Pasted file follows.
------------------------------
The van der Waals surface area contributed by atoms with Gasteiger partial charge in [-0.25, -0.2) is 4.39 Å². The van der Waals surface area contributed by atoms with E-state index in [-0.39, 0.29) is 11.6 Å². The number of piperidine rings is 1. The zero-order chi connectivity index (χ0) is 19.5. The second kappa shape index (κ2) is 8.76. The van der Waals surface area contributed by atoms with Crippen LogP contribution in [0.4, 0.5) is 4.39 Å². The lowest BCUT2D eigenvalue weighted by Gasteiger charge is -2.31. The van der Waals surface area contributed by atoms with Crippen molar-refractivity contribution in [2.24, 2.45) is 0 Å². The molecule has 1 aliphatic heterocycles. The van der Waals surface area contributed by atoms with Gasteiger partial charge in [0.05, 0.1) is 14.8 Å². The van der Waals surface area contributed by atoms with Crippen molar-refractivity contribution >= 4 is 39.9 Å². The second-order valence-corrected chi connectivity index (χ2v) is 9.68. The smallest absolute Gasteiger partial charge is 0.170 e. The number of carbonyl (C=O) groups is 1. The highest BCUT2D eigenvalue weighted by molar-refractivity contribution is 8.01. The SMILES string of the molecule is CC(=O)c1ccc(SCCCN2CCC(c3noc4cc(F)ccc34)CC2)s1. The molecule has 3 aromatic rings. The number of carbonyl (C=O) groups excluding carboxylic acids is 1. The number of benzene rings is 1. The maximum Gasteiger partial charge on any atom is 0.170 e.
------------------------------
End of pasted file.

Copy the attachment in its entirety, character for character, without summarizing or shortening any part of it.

The van der Waals surface area contributed by atoms with Gasteiger partial charge in [-0.25, -0.2) is 4.39 Å². The van der Waals surface area contributed by atoms with E-state index in [-0.39, 0.29) is 11.6 Å². The number of piperidine rings is 1. The zero-order chi connectivity index (χ0) is 19.5. The second kappa shape index (κ2) is 8.76. The van der Waals surface area contributed by atoms with Crippen LogP contribution in [0.4, 0.5) is 4.39 Å². The lowest BCUT2D eigenvalue weighted by Gasteiger charge is -2.31. The van der Waals surface area contributed by atoms with Crippen molar-refractivity contribution in [2.24, 2.45) is 0 Å². The molecule has 1 aliphatic heterocycles. The van der Waals surface area contributed by atoms with Gasteiger partial charge in [0.05, 0.1) is 14.8 Å². The van der Waals surface area contributed by atoms with Crippen molar-refractivity contribution >= 4 is 39.9 Å². The second-order valence-corrected chi connectivity index (χ2v) is 9.68. The smallest absolute Gasteiger partial charge is 0.170 e. The number of carbonyl (C=O) groups is 1. The highest BCUT2D eigenvalue weighted by molar-refractivity contribution is 8.01. The SMILES string of the molecule is CC(=O)c1ccc(SCCCN2CCC(c3noc4cc(F)ccc34)CC2)s1. The molecule has 3 aromatic rings. The number of carbonyl (C=O) groups excluding carboxylic acids is 1. The number of benzene rings is 1. The maximum Gasteiger partial charge on any atom is 0.170 e.